Will small West Texas towns relate or be offended by Duck Dynasty?

West-Word-headerThe ducks won.

I finally gave in, and with the advice of my very smart (hunter/fisher/Republican) brother and my extremely intellectual (writer/educator/philosopher/frequently Democratic) friend, I broke down and watched Duck Dynasty, which appeared to me, based on commercials, to be a ridiculous red-neck reality redux (no pun intended).

A&E’s vastly popular reality show Duck Dynasty comes to Cisco June 20 with this year’s annual benefit for a partnership of churches, religious and nonprofit groups and interested organizations and businesses.
The 2013 event features Sadie and John Luke Robertson of West Monroe, Louisiana. They are part of the family headed by patriarch Phil Robertson and featured in a reality television series on the A&E channel. They achieved fame, fortune and media celebrity by making duck calls.

Yes. Duck calls. I personally am intimately familiar with duck calls since birth, having been reared in a home that included four men of varying ages who all had duck calls, fox calls, squirrel calls, deer calls (who knew deer talked?), and other types of animal lures. They used their duck calls enthusiastically, and sometimes brought home the bloody produce resulting from duck calls. Whereupon someone (not me or my elegant mother) cleaned such produce and presented it for cooking.

Duck Dynasty, like several other reality disasters I can mention, has become a media phenomenon. Patriarch Phil has acquired the nickname Duck Commander. Phil, brother Si, and Phil’s sons Jase, Willie, and Jep, are known for their long, flowing beards. In spite of being well educated, some to the point of a Masters Degree, they have a steady flow of red-neckedness spewing forth from their hairy mouths.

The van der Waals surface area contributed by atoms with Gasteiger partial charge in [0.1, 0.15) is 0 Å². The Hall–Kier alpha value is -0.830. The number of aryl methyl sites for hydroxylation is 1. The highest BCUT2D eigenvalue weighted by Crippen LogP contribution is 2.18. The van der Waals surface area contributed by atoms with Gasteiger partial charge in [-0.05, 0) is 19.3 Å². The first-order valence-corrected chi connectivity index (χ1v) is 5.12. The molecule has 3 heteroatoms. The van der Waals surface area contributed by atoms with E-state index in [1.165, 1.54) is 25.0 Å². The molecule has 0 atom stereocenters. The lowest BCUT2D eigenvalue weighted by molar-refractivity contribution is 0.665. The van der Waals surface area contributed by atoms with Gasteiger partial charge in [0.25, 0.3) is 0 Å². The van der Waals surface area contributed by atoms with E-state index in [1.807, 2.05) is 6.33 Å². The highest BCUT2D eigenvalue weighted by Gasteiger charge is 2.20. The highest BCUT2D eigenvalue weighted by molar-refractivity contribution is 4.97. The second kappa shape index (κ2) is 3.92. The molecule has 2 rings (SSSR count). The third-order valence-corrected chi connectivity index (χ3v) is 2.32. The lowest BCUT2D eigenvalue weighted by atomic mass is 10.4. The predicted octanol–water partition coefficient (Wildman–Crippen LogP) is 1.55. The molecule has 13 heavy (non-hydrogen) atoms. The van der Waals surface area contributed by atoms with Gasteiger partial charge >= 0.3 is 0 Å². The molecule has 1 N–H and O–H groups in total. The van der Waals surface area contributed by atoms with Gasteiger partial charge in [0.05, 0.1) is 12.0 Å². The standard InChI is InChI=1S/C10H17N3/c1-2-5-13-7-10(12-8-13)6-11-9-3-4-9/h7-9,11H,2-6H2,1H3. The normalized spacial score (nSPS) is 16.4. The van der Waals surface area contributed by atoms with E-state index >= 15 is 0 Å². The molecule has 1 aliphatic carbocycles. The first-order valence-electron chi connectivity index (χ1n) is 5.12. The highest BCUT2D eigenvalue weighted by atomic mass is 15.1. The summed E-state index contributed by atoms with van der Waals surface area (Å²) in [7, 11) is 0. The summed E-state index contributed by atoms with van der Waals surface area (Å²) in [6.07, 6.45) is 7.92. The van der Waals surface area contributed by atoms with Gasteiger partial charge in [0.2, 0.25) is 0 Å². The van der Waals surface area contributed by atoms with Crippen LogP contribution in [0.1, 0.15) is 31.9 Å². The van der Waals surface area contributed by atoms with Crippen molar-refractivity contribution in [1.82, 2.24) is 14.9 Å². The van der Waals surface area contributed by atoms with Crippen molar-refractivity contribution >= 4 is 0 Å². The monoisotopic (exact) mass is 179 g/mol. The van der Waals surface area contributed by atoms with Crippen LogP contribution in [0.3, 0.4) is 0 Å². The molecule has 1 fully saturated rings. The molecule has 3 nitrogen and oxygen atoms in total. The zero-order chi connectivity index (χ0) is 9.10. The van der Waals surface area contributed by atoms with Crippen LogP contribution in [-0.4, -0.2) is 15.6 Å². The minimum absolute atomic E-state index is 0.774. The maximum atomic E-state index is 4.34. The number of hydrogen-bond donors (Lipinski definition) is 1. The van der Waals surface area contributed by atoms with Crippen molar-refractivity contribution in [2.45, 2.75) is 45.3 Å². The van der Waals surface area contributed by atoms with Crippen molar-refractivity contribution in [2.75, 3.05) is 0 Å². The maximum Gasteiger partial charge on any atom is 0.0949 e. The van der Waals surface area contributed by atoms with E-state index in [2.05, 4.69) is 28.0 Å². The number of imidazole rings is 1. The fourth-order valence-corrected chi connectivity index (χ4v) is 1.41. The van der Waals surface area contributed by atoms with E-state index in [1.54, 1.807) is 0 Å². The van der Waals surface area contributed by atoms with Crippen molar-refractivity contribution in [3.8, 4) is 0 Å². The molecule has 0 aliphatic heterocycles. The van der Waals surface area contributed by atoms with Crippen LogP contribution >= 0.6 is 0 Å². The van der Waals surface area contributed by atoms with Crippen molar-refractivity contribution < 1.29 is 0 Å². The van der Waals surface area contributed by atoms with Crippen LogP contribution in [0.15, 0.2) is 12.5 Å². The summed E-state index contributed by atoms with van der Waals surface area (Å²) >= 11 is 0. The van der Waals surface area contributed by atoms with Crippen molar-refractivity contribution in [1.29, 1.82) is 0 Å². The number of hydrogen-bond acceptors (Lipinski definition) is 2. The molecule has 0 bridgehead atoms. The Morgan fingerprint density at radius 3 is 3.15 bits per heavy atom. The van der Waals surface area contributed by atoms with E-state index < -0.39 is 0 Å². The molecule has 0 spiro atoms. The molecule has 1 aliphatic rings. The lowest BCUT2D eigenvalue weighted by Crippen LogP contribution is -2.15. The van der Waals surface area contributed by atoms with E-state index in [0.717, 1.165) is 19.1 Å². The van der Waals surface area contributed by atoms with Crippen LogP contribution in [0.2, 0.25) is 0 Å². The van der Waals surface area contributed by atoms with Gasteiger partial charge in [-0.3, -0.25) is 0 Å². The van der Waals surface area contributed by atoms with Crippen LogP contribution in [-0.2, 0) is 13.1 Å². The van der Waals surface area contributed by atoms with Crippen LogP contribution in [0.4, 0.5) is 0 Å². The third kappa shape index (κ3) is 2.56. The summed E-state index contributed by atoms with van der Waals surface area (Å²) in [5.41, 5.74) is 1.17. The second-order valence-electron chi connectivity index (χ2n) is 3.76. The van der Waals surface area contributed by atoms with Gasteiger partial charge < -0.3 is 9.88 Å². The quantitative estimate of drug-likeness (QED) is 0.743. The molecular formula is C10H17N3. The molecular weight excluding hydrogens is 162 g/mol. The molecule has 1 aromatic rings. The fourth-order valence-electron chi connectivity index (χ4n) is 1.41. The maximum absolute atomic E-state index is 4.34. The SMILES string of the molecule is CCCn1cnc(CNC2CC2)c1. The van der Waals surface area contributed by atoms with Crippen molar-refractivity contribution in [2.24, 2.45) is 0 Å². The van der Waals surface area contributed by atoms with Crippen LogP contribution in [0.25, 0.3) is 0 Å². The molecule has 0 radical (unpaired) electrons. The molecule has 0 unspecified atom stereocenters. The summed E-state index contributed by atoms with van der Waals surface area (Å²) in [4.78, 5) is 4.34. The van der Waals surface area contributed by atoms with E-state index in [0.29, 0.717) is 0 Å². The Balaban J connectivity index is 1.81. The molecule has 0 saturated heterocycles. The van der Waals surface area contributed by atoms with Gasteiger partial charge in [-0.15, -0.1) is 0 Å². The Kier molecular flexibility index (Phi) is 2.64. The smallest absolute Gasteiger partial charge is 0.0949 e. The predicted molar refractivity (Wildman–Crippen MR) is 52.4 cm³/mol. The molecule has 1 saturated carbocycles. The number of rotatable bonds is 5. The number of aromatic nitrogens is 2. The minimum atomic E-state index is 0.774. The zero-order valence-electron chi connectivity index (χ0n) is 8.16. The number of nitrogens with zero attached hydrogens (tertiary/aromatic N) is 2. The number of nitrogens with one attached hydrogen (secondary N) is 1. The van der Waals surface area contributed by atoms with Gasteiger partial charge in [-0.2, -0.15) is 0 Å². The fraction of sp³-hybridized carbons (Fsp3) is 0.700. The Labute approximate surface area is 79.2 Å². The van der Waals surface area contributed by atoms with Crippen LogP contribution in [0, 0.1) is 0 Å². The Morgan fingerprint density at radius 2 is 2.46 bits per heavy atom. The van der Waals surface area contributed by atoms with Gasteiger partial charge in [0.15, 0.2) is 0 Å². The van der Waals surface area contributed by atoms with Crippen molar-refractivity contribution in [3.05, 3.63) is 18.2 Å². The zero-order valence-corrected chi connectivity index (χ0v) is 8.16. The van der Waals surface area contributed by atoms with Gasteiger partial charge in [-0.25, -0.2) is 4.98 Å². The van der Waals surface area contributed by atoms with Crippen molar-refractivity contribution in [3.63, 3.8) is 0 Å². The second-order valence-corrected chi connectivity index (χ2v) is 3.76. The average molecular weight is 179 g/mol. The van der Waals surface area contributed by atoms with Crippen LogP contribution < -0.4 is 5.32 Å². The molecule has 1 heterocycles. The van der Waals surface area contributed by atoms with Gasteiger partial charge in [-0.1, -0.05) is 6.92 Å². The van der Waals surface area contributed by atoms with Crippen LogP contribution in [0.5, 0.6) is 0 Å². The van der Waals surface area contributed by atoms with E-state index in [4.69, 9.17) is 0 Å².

This year’s Rock the Ranch features a cute, young couple, charmingly normal except for the fact that they have been thrown into fame and fortune and their lives have been permanently changed by…duck calls.
I’ve seen only one program featuring John Luke accompanying his father and uncle on a hunt for a truck. They started with Uncle Si trying to pawn off his ancient gray truck, moved rapidly to a junk yard and a truck with a sizeable plant growing under the hood, and then worked their way up. The finale was John Luke in a brand new pickup, and the family blowing up (yes, using dynamite) the old truck Uncle Si had been driving in a kind of sentimental sendoff.

Rock the Ranch 2013 is a high-profile, faith-based event for families and teens. Director Lee Lewis of Cisco promises a night of faith, family and fun staged behind the Cisco High School track field and the Myrtle Wilks Community Center.

Former PR director Ruth York, (who tossed the marketing job into fellow Ciscoan Judy Callarman’s lap who then tossed it into my lap), says, “Bring blankets and lawn chairs but no coolers. Food and drink vendors will be present, and various groups and faith-based organizations will have booths.”

Gates open at 4:30 p.m., first performance is 6 p.m. Tickets are $5 per person at the gate. Look for more information on the duck people and other popular performers in future missives. Breckenridge native Morgan Frazier and High Valley, one of Billboard’s 2013 Acts to Watch, are scheduled to perform.

Anyone interested in joining Rock the Ranch as a donor, volunteer (or PR person), call (325) 829-8520. For more information contact Eastland County Open Door, 1906 Hwy 206, Cisco TX 76437, www.facebook.com/supportopendoor; or Karen Taylor, 254.442.1533, 254.488.0283 (cell), ktaylor@metroplexnews.com.

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One Response to "Will small West Texas towns relate or be offended by Duck Dynasty?"

  1. David Jones   May 28, 2013 at 6:51 PM

    My wonderful mother has finally experienced one of the best shows on TV!! and she liked it!! This is a show I can sit down and watch with my 7 year old little boy and not worry about him picking up anything but a healthy love for God. And duck hunters.